We finally somewhat mastered position changes with his front feet on a pedestal. That was so hard for him! He wanted to do it right, he just had a hard time coordinating his body. Still needs work to do it on verbals independently. We also worked a little on sequencing of pedestals. He struggled with ‘sticking’ them when coming in with more speed. And with toy could get sticky. He was mostly following my direction though. Also worked on the table and introducing sends, once again, could get sticky but if you resent him he would loosen up. We also graduated to him being required NOT to exit the arena when people came into the building – which was hard and he was not always successful! He remains a very popular puppy, he makes people feel well loved, so he loves it when people come in to the building ‘to see him’ (as he thinks of it).

We have officially introduced wraps, using a bucket so he wouldn’t have to bend too much. Didn’t take long to get him offering multiwraps with food, but he was so excited when the toys came out and we looked at just sends. That dog is DEFINITELY an ‘away’ dog, he very much prefers to go to the left, turning to right is way harder for him. We have been looking at spins, so going to try to work those right spins twice as much as the left. Yeah, it doesn’t take long before things start looking suspiciously like real agility. I think he’s going to be a lot of fun.

Six Months!

If I could have an infinite amount of dogs I’d love to have my sighthound someday. They were my first doggie love and I really do enjoy them. The last few weeks I’ve gotten to run three pharaoh hounds in class while their handler is out from injury. OMG, so much fun! I’m a big fan of the ‘stronger’ sighthounds as opposed to the more delicate and sensitive ones. A lot of the afghan hounds I’ve liked have had that stronger personality, and the pharaoh hounds as well. Some fun dogs and I have really enjoyed playing with them. Maybe someday I’ll end up with one, you never know.

Everyone is excited because USDAA nationals is in California next year, but in order for me to qualify I’d have to travel to trials, and I’m never been much into that. And AKC remains silent on 2021 nationals that was SUPPOSED to be in Reno, but I learned is most definitely not going to be since they don’t have a crating area any more. Alas, that was so convenient! So may not even be ‘west’ for that year. It did give me some incentive to actually trial if there was more of a goal, as there are a lot of local AKC trials, but not looking good. So still no big goals for next year, not sure where WTT will be either.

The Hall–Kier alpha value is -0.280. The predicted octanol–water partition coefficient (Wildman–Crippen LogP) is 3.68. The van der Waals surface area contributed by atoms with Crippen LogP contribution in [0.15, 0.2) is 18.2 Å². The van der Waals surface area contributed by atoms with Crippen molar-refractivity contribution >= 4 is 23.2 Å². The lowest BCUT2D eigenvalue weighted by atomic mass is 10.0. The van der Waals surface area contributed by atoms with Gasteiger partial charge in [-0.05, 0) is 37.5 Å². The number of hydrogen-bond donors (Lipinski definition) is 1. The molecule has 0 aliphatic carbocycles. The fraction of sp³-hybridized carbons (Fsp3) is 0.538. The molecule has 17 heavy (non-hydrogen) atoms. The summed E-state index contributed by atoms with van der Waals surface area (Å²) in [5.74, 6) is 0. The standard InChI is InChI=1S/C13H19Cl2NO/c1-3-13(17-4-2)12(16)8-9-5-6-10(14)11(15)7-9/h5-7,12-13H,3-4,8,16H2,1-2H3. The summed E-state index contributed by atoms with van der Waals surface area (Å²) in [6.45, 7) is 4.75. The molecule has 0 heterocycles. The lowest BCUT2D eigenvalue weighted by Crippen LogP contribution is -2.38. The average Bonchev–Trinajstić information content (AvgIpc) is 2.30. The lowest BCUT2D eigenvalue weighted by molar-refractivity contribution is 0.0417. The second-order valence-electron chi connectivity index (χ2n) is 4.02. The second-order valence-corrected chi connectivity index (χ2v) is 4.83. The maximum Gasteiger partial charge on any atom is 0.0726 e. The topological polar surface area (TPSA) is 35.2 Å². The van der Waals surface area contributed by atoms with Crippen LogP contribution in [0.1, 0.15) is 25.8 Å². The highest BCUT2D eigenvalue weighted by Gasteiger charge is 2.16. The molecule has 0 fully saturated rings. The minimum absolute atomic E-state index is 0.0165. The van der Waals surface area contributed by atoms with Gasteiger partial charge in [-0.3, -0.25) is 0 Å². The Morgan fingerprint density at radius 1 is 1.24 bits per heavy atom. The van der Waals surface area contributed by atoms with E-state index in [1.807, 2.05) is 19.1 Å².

Asher is six months old! And, weirdly, the shortest pup in the litter at the moment. We measured him at the trial at 19 inches. Meanwhile, his sister in CA is 20.5! Sister Flea is also taller than him, as is Ravi at 20 inch – and brother Friday in FL is the size of a house, 45 lbs at six months and 21 inches. Now, the puppies don’t LOOK that big, and the girls have to be slowing down soon, that’s crazy that they’re taller than the boys. Asher has definitely gained a lot of mass recently, he’s like having an adult dog on the bed at night now. I don’t know how much he weighs, but he’s no lightweight. All the puppies are finally growing some hair, so neck and butt fringes are coming in. They are getting a LITTLE less awkward looking … but still very much big floppy puppies.

My tiny puppy is definitely past the baby stage. At the moment he’s both more focused on me, and less. When we’re out and about he’s always got his own weird agenda where he just goes WAY out running and sniffing continuously, he sort of looks like a bloodhound on the hunt. I have no idea what he’s looking for, he never STOPS and sniffs, just runs around like he’s looking for something endlessly without finding it. But he’s also super happy to come in and play when invited, and he’s getting more and more cuddly. He does run more with the dogs, but, knock on wood, has not really been doing much body slamming since we had a very serious talk about it a month ago or so. Knock on wood, Asher seems a little more open to suggestion than Navarre – who took quite some time to get over his body slamming phase.

Thankfully, I think Asher’s happy to be a ‘satellite dog’. Navarre is the dog that WILL get the toy unless I tell him not to, and the other dogs are perfectly happy to just chase next to him and wait their turn. Essentially they find being NEXT to the action to be just as fun as actually doing it. Asher seems to be fitting into that role, which makes it easier as I don’t have to make sure that he’s not going for a toy he’s not invited to get. He does still enjoy his frisbee rollers, and he CAN bring it back, but enjoys running around showing off with it. So we do about half and half.

Our training has slowed down now that we’re past the basics but not really ready for more advanced work. He has lots of cute tricks, has a much better idea where his body is and shows some pretty good self control in some situations. Things that we’re now working on (or should be working on), many of which aren’t super fun:

  • Stationing with Excitement: Just started trying to leave Asher on the table when working with another dog in the arena – ha! He can do it at home, but so far I’ve just had to put him away at the arena. He CAN do it, until he doesn’t, then he’ll run back up on the table – and then keep doing that. It’s like he’s playing tag and he runs back to the table and thinks he’s ‘safe’
  • Loose Leash Walking: As he kind of now can heel, it’s time to start insisting on not pulling my arm off